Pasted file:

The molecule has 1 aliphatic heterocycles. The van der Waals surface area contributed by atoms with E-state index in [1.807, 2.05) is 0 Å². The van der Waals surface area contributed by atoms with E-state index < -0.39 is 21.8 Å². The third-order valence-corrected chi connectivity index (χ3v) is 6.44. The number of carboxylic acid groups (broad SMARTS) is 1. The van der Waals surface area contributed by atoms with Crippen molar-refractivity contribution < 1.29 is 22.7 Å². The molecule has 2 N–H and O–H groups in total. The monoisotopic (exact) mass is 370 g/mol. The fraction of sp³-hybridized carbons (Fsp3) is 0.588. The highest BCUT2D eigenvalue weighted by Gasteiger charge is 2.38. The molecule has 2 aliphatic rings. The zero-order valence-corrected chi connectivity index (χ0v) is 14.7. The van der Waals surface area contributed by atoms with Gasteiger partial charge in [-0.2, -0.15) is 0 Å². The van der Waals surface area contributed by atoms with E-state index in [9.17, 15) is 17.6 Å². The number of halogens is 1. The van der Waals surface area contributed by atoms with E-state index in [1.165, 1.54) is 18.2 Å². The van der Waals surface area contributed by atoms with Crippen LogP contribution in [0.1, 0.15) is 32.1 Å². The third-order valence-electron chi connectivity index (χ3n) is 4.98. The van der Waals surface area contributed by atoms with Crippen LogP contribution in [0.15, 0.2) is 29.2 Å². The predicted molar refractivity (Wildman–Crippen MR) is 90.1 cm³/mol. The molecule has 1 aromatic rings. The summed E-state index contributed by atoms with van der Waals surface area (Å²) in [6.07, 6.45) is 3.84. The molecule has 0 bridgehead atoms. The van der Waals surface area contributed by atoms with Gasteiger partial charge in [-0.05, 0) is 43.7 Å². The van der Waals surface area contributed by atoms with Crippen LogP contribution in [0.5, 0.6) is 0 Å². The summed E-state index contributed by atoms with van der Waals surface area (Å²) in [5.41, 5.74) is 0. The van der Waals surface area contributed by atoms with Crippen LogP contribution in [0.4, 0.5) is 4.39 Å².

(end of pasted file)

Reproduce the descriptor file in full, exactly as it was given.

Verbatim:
The molecule has 1 aliphatic heterocycles. The van der Waals surface area contributed by atoms with E-state index in [1.807, 2.05) is 0 Å². The van der Waals surface area contributed by atoms with E-state index < -0.39 is 21.8 Å². The third-order valence-corrected chi connectivity index (χ3v) is 6.44. The number of carboxylic acid groups (broad SMARTS) is 1. The van der Waals surface area contributed by atoms with Crippen molar-refractivity contribution < 1.29 is 22.7 Å². The molecule has 2 N–H and O–H groups in total. The monoisotopic (exact) mass is 370 g/mol. The fraction of sp³-hybridized carbons (Fsp3) is 0.588. The highest BCUT2D eigenvalue weighted by Gasteiger charge is 2.38. The molecule has 2 aliphatic rings. The zero-order valence-corrected chi connectivity index (χ0v) is 14.7. The van der Waals surface area contributed by atoms with Gasteiger partial charge in [-0.2, -0.15) is 0 Å². The van der Waals surface area contributed by atoms with E-state index in [9.17, 15) is 17.6 Å². The number of halogens is 1. The van der Waals surface area contributed by atoms with E-state index in [1.165, 1.54) is 18.2 Å². The van der Waals surface area contributed by atoms with Crippen LogP contribution in [0.1, 0.15) is 32.1 Å². The third-order valence-electron chi connectivity index (χ3n) is 4.98. The van der Waals surface area contributed by atoms with Crippen LogP contribution in [0.15, 0.2) is 29.2 Å². The predicted molar refractivity (Wildman–Crippen MR) is 90.1 cm³/mol. The molecule has 1 aromatic rings. The summed E-state index contributed by atoms with van der Waals surface area (Å²) in [6.07, 6.45) is 3.84. The molecule has 0 bridgehead atoms. The van der Waals surface area contributed by atoms with Gasteiger partial charge in [-0.05, 0) is 43.7 Å². The van der Waals surface area contributed by atoms with Crippen LogP contribution in [0.5, 0.6) is 0 Å². The summed E-state index contributed by atoms with van der Waals surface area (Å²) in [5.41, 5.74) is 0. The van der Waals surface area contributed by atoms with Crippen LogP contribution in [0.4, 0.5) is 4.39 Å².